A United Nations body is investigating controversial methods to avert runaway climate change by giving humans the go-ahead to re-engineer the Earth’s oceans and atmosphere.
So-called geoengineering is seen as necessary to achieve the COP21 Paris agreement clinched in December, when 197 countries pledged to keep global temperatures rises below 2 degrees Celsius (3.6 degrees Fahrenheit), according to researchers who produced a report for the UN Convention on Biological Diversity.
“Within the Paris agreement there’s an implicit assumption that there will need to be greenhouse gases removed,” said Phil Williamson, a scientist at the U.K.’s University of East Anglia, who worked on the report. “Climate geoengineering is what countries have agreed to do, although they haven’t really realized that they’ve agreed to do it.”
Large-scale geoengineering may include pouring nutrients into oceans to save coral habitats or spraying tiny particles into the Earth’s atmosphere to reflect sun rays back into space. Geoengineering proposals have been shunned because of their unpredictable consequences on global ecosystems.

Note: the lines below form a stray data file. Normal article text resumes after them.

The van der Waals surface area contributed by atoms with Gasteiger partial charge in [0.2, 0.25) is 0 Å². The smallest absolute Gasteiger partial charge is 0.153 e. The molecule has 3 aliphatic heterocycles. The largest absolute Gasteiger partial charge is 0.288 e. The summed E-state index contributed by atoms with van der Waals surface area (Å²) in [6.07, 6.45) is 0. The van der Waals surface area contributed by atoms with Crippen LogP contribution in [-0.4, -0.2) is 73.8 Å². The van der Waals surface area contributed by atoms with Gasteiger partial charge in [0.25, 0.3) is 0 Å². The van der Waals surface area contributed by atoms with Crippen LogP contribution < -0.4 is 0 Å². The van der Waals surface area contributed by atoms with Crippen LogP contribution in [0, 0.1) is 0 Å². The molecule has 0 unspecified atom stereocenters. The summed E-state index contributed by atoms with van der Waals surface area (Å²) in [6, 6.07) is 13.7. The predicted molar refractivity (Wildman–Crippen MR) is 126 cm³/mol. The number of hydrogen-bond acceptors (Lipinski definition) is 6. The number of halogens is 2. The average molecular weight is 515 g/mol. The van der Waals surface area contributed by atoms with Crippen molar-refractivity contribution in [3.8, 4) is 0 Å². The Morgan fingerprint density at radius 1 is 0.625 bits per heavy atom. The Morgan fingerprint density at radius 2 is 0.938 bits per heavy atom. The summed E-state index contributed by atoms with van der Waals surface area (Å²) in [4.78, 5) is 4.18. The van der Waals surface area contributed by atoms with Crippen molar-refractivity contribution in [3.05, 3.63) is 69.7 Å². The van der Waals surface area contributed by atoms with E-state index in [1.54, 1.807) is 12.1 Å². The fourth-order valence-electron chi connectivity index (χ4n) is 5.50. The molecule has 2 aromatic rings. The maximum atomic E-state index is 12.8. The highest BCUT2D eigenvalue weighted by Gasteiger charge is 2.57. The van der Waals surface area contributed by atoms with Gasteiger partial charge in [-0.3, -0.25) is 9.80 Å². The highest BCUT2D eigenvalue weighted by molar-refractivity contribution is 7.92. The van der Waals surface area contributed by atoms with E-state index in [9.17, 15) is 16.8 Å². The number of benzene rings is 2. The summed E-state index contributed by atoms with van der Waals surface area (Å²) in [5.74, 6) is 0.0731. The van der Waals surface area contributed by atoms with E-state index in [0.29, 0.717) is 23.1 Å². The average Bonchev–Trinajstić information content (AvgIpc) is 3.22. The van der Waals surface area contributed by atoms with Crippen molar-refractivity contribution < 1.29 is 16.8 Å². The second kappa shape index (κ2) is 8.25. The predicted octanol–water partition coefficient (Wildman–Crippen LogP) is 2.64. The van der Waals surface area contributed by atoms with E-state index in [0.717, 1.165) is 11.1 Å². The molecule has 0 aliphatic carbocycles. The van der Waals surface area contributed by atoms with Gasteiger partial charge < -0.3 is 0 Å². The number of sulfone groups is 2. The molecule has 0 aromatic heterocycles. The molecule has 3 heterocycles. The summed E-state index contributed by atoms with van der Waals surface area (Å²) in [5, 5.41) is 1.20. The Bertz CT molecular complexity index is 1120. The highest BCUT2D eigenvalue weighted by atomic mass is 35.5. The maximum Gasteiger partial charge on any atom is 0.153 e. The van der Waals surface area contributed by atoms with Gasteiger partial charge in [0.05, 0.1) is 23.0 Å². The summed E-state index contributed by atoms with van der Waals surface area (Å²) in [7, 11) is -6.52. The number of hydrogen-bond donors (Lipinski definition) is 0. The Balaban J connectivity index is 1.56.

The University of East Anglia released a study in February that concluded geoengineering ideas were hazardous, costly or unrealistic. The Convention on Biodiversity has approached geoengineering with caution, seeking to constrain the development unless there is effective global governance, Williamson said.
“Risks of having local imbalances of climate are quite high, we’re not quite sure how it would turn out,” Williamson said. “If you have a climate catastrophe, a flood or storm, the accusation will be that it resulted from your action in the atmosphere.”
Some minds have nevertheless been changing when confronted with the scale of the climate change problems to be solved. Monday’s report makes clear that while geoengineering still entails environmental, political and economic risks, it’s worth considering as long as potentially unintended consequences can be pinpointed and minimized.